Texas Tech University

Hurricane Harvey: A Fluke or the Future?

Scott Pelley

September 25, 2017

CBS News - Like rounds of artillery, hurricanes are coming in a salvo the likes of which we haven't seen in more than a decade. Maria, which devastated Puerto Rico this past week, was the first Category Four to make a direct hit on the island in 85 years.

Was the world capital of fossil fuels brought low by climate change? We asked Katherine Hayhoe, a leading atmospheric scientist at Texas Tech University.

Katherine Hayhoe: It's too early to tell. The postmortem will take years so to speak because climate science is all about the long term statistics we can say, absolutely without a doubt, that this hurricane took place over altered background conditions. Our planet is very different today than it would have been 50 or 100 years ago.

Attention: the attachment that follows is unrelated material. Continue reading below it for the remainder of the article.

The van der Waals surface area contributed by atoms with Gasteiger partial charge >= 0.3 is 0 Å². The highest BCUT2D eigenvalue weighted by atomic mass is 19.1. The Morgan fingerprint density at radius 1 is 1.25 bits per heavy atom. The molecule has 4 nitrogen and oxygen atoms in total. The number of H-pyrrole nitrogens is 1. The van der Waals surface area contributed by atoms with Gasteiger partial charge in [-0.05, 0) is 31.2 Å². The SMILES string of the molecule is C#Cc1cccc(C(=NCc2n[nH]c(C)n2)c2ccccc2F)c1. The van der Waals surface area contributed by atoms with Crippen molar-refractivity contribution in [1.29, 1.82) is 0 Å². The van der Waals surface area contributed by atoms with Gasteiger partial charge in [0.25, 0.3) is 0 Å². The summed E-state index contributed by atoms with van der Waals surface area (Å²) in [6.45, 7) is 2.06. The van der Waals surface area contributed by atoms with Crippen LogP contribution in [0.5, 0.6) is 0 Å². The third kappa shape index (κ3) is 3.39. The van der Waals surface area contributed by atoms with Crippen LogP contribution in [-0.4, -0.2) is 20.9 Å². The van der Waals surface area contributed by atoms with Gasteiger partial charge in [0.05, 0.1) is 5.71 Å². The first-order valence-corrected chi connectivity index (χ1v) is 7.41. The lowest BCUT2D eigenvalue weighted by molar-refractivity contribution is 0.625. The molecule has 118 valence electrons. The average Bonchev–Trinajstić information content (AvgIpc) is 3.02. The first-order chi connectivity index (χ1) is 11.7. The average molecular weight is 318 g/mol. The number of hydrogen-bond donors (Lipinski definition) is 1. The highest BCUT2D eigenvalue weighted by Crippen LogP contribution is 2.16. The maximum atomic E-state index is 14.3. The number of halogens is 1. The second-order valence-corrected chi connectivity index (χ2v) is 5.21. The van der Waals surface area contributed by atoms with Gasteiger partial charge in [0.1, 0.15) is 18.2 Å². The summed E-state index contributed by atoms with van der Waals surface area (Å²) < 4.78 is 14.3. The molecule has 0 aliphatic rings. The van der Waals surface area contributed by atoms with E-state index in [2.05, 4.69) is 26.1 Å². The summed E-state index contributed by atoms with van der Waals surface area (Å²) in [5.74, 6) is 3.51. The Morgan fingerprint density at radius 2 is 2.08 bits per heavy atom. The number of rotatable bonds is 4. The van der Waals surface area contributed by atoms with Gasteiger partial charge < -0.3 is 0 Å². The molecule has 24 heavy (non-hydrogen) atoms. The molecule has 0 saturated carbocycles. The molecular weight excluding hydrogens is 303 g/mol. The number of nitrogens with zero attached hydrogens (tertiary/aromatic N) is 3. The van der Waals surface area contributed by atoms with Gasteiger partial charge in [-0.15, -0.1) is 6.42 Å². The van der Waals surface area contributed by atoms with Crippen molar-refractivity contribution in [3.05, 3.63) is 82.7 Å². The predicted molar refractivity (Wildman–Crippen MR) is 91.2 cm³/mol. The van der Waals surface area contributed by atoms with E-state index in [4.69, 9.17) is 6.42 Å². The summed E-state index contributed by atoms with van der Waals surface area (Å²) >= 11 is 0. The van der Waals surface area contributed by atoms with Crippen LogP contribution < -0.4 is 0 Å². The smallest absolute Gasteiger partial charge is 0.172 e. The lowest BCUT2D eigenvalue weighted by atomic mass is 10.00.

By "altered background" she means that the oceans of 2017 are on track to be the third warmest on record. Warmer water intensifies hurricanes three ways.

Katherine Hayhoe: First of all, in a warmer world more water evaporates into the atmosphere and so when a storm like a hurricane comes along there is so much more water vapor sitting up there for the hurricane to sweep up and dump on us. The second reason is sea level rise.

Read the story here.